During my research for ROYAL AFFAIRS, which covers several of Charles II’s dalliances, I came to admire Nell Gwyn even more than I had before I began writing about her relationship with King Charles.
Perhaps the fact that she was petite, if bosomy, redheaded actress with a huge heart and a bawdy sense of humor had something to do with it. So of course my Cavalier would be called Nell.

Here’s my Nell herself, a Tricolor Cavalier puppy. We’ll be picking her up from the breeder at the end of May. She has the same coloring as a famous royal Tricolor—the young Queen Victoria’s “Dash.” If you’ve seen the recent movie “The Young Victoria,” the dog trots away with every scene.

And in another month or so, sweet Nell will be sitting at my feet as I write.

Do any of your characters have dogs, and did you research their breed and temperament while you were writing (or already have that information) so you could suit your four-legged character (or not) to its fictional owner?

Do you like reading about, or writing about, dog-owning characters? And what depth or nuance, or even perspective, do you think it adds to a character to make them a pet owner?

23 April 2010

Who Knew? Victorian Ladies Liked Sex!


I ran across this interesting article and thought it was post-worthy here...a story about Clelia Mosher, a Victorian-era Stanford Professor who conducted a sort of Kinsey report before Kinsey...She surveyed educated married women about sex and interestingly, had her results been published the study would have upended the long- held wisdom of the time-- that women didn't like sex and shouldn't rightly enjoy.
You can read the whole article here: http://www.stanfordalumni.org/news/magazine/2010/marapr/features/mosher.html. I'ts nicely written and reports first-hand accounts of how Victorian women felt about sex. Apparently, they found great pleasure in it and thought it natural...although one who didn't like it faulted her poorly-trained husband.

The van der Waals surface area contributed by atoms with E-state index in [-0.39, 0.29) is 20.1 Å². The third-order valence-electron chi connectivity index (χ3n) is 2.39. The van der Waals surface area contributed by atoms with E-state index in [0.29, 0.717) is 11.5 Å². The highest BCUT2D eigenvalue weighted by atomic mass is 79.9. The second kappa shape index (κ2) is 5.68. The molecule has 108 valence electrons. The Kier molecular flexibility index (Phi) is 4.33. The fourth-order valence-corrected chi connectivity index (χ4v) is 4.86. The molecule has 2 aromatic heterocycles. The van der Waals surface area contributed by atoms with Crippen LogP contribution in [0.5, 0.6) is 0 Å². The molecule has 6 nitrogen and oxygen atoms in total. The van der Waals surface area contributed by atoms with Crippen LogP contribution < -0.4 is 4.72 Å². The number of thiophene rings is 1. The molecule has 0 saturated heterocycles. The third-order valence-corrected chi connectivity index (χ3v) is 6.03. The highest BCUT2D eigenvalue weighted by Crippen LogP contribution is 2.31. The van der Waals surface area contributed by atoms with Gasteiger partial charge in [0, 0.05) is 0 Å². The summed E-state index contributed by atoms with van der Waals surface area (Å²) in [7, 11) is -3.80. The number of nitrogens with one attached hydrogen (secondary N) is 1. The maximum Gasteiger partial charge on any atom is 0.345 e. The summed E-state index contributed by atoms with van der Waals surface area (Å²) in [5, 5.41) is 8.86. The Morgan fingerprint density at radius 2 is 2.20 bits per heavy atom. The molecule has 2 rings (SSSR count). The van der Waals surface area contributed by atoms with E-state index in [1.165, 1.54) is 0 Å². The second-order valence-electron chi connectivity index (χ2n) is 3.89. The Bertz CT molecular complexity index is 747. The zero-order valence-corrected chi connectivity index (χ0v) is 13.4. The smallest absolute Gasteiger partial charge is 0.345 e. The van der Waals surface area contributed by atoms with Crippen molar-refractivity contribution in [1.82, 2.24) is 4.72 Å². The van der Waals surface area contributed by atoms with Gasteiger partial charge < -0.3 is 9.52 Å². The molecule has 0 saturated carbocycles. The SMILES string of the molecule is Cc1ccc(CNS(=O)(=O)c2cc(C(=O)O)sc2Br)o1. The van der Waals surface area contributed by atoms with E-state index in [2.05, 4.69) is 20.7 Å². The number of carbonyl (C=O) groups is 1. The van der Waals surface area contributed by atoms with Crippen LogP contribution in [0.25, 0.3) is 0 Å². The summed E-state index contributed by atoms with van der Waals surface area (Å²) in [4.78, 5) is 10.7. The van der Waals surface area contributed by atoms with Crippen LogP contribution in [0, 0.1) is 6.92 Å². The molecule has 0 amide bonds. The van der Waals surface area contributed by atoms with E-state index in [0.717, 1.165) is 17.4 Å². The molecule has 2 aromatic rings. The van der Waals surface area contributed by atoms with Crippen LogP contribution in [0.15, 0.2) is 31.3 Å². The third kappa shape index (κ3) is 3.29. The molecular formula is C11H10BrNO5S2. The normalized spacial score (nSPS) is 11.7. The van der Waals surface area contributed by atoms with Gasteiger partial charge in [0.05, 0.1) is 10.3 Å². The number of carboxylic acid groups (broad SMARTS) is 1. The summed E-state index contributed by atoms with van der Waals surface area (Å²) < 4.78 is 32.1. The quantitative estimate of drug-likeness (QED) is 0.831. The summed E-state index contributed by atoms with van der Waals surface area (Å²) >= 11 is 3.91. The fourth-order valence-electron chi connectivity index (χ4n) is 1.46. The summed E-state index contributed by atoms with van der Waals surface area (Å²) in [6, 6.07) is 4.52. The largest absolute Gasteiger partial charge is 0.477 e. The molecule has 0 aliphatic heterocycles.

From the article by Platoni: "One woman, born in 1867, wrote that before marriage she believed sex to be only for reproduction, but later changed her mind: "In my experience the habitual bodily expression of love has a deep psychological effect in making possible complete mental sympathy & perfecting the spiritual union that must be the lasting 'marriage' after the passion of love has passed away with the years." Wrote another, born in 1863, "It seems to me to be a natural and physical sign of a spiritual union, a renewal of the marriage vows."

Dr. Mosher herself is an interesting character---a mannish, lonely academic who wrote in her journals to an imaginary friend. She never married and probably never experienced that to which she dedicated so much of her life's research. But she was a trail-blazer for her time---disproving myths about menstruation, women's perceived frailties and raging against corsets and the heavy skirts.

The article: The Sex Scholar, written by author Kara Platoni is well worth the read and has gotten AP attention in the media. Posted here is an image of Dr. Clelia Mosher, born in the 1860s, a woman who served as a nurse in WWI and achieved the rank of full professor for her work on "women's hygiene" at Stanford in 1928. She is as interesting as her research.